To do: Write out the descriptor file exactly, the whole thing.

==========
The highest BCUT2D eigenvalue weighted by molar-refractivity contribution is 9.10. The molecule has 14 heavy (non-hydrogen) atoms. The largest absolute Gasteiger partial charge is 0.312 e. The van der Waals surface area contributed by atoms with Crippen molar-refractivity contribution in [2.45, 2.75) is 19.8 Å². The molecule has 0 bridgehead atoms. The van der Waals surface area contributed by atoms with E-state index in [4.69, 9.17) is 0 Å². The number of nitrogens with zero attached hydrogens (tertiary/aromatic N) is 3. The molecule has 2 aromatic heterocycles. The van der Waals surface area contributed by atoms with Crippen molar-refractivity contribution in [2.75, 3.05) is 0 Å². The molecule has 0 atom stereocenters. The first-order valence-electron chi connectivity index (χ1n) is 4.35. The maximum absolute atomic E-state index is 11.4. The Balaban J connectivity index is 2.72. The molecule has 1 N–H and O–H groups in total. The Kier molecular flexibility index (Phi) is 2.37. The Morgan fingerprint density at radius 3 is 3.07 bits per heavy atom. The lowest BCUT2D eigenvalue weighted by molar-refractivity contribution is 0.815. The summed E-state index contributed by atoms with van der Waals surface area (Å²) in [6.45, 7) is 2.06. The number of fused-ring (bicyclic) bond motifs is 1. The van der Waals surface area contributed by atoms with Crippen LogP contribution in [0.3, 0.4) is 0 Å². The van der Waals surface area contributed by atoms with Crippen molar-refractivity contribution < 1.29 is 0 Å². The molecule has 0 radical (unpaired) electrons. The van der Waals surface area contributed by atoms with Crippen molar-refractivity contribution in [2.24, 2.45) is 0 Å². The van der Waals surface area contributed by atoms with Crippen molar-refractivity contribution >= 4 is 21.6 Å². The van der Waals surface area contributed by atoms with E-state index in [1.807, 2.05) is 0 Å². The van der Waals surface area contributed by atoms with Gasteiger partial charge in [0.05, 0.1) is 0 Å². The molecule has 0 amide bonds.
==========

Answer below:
The highest BCUT2D eigenvalue weighted by molar-refractivity contribution is 9.10. The molecule has 14 heavy (non-hydrogen) atoms. The largest absolute Gasteiger partial charge is 0.312 e. The van der Waals surface area contributed by atoms with Crippen molar-refractivity contribution in [2.45, 2.75) is 19.8 Å². The molecule has 0 bridgehead atoms. The van der Waals surface area contributed by atoms with E-state index in [4.69, 9.17) is 0 Å². The number of nitrogens with zero attached hydrogens (tertiary/aromatic N) is 3. The molecule has 2 aromatic heterocycles. The van der Waals surface area contributed by atoms with Crippen molar-refractivity contribution in [2.75, 3.05) is 0 Å². The molecule has 0 atom stereocenters. The first-order valence-electron chi connectivity index (χ1n) is 4.35. The maximum absolute atomic E-state index is 11.4. The Balaban J connectivity index is 2.72. The molecule has 1 N–H and O–H groups in total. The Kier molecular flexibility index (Phi) is 2.37. The Morgan fingerprint density at radius 3 is 3.07 bits per heavy atom. The lowest BCUT2D eigenvalue weighted by molar-refractivity contribution is 0.815. The summed E-state index contributed by atoms with van der Waals surface area (Å²) in [6.45, 7) is 2.06. The number of fused-ring (bicyclic) bond motifs is 1. The van der Waals surface area contributed by atoms with Crippen LogP contribution in [0.3, 0.4) is 0 Å². The van der Waals surface area contributed by atoms with Crippen molar-refractivity contribution < 1.29 is 0 Å². The molecule has 0 radical (unpaired) electrons. The van der Waals surface area contributed by atoms with Crippen molar-refractivity contribution in [2.24, 2.45) is 0 Å². The van der Waals surface area contributed by atoms with Crippen molar-refractivity contribution >= 4 is 21.6 Å². The van der Waals surface area contributed by atoms with E-state index in [1.807, 2.05) is 0 Å². The van der Waals surface area contributed by atoms with Gasteiger partial charge in [0.05, 0.1) is 0 Å². The molecule has 0 amide bonds.